While Bruce is chewing, the person watching the advert is asked to decide if Bruce should be ‘deep’ or ‘shallow’. In this ad, Twix is being advertised as a snack at break-time which people can eat while they reflect on life. This type of innovative advertising style appeals to a young target market, ranging from late teens to late twenties, who enjoy the interaction and use computers. Indeed, the characters in the advert are all in their late twenties, so this is clearly the market sector that Twix is aiming to appeal to.
On TV this concept was extended over a number of different ads. Although the interactive element was taken away, the tag line ‘Need a moment? Chew it over with Twix’ remained the same. As well as Bruce trying to win over his girl, there was the Bookzone ad, in which two guys are reading a book on ‘How to Score a Hottie’. A beautiful woman approaches them and one of the guys pulls out a Twix in order pause time and decide how to impress her. He turns to his friend, tells him he’s pathetic, and gets to go for a coffee with the woman.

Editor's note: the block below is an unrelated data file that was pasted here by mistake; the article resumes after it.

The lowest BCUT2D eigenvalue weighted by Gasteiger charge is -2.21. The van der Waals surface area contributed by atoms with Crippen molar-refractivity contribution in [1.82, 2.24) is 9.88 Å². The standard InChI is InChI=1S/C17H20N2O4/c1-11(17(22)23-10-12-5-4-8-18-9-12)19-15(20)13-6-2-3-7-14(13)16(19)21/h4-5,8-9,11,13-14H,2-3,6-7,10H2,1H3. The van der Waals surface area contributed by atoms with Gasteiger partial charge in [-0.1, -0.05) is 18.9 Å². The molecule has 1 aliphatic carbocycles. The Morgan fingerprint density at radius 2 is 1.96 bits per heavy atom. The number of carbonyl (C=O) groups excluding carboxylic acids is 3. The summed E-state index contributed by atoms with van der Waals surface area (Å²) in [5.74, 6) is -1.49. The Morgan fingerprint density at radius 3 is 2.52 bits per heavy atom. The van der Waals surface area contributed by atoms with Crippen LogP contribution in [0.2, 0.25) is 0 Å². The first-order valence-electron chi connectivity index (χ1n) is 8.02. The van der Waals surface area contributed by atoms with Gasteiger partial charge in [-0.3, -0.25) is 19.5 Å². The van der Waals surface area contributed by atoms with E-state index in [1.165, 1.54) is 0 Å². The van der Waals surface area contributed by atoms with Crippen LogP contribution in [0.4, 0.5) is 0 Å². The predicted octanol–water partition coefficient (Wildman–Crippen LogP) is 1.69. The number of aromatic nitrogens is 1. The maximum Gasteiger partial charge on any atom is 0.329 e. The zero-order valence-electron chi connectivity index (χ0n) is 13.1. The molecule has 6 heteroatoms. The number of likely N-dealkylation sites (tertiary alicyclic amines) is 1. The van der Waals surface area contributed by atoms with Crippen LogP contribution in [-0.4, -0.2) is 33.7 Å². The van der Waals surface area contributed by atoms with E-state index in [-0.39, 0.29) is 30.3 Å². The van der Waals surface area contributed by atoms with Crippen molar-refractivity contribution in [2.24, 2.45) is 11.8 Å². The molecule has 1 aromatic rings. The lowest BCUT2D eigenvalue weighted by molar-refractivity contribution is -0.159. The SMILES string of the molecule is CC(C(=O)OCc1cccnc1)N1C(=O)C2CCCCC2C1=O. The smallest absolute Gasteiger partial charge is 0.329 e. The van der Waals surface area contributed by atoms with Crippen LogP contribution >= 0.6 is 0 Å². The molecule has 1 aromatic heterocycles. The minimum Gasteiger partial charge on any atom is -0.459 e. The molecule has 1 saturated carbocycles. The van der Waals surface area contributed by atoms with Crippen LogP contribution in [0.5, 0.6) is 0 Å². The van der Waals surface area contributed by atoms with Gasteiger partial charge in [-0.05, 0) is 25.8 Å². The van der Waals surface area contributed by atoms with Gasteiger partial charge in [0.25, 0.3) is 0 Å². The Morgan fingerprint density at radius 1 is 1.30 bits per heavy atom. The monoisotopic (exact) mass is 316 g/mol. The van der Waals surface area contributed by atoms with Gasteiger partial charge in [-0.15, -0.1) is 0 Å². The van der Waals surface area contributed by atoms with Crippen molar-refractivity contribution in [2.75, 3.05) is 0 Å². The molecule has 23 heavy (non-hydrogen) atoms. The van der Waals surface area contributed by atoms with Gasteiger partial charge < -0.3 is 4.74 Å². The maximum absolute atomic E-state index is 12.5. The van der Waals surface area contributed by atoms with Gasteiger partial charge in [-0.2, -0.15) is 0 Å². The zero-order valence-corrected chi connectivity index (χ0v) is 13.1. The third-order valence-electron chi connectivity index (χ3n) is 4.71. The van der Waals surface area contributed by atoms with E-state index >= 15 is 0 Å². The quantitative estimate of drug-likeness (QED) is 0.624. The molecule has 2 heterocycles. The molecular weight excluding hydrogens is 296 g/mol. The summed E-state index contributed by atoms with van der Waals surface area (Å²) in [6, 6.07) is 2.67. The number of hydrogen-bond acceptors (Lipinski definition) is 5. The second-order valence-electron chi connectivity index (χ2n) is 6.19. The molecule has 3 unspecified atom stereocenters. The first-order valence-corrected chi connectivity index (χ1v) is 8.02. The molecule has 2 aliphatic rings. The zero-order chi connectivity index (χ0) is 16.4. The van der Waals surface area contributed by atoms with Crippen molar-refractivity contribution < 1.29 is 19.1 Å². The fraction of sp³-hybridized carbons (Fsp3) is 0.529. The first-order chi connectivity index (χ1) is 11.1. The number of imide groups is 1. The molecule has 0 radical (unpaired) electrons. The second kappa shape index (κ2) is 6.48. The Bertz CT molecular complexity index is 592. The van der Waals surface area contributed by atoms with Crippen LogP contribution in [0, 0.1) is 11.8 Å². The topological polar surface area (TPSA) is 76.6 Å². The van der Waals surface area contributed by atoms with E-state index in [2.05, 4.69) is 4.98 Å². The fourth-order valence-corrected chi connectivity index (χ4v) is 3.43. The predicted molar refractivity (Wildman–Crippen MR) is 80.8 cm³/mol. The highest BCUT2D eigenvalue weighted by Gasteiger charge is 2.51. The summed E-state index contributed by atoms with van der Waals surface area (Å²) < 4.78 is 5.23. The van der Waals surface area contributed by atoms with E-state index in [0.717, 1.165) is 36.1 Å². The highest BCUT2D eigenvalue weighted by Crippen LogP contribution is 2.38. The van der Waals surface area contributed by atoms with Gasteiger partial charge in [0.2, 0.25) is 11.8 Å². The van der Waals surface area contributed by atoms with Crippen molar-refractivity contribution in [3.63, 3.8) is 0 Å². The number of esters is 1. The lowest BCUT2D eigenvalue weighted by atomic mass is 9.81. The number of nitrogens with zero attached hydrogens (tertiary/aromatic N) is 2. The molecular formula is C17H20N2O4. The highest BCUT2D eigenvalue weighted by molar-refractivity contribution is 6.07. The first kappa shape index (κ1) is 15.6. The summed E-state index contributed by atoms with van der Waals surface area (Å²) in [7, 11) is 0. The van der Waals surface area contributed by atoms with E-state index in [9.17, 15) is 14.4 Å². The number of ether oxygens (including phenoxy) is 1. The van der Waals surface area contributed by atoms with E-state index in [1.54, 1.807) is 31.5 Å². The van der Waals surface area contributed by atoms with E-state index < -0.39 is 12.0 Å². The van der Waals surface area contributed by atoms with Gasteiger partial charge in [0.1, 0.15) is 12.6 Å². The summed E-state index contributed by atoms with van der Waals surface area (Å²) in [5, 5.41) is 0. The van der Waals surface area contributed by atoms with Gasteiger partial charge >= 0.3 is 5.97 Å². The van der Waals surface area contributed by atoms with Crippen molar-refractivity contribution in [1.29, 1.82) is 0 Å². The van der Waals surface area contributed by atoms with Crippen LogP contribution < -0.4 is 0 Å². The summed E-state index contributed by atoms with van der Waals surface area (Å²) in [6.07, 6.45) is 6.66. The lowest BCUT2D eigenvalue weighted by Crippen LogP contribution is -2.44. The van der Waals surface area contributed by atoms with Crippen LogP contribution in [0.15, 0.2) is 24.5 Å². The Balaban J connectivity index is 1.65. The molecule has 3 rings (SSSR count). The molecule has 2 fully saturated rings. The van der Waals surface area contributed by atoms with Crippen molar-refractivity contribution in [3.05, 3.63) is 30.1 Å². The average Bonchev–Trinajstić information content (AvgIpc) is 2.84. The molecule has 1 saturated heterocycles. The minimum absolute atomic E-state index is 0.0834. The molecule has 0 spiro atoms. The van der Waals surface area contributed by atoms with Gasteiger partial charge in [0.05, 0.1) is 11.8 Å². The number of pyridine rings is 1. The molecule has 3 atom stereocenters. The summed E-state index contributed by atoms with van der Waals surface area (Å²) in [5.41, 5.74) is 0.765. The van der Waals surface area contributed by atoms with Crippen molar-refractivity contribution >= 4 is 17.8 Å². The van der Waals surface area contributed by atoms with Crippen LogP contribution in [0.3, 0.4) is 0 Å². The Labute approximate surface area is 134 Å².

In all the TV advertisements, the recognisable tag line was repeated. The ads focused on situations where men, usually in their late-teens or twenties, were attempting to impress women. This style of advertising clearly appeals to the younger audience. It is a fun-loving, goofy approach to advertising, showing that Twix is the candy bar for people with a sense of humour.
In this particular campaign, Twix made very little use of print advertising as a way of promoting their message. This is perhaps because the point of the ad campaign is that the Twix bar can stop time and allow the eater to chew things over and this is difficult to portray with a non-moving medium. However, on other campaigns, Twix have made use of the print media. On their ‘two for me, none for you’ campaign, Twix actually inserted speaking advertisements in Rolling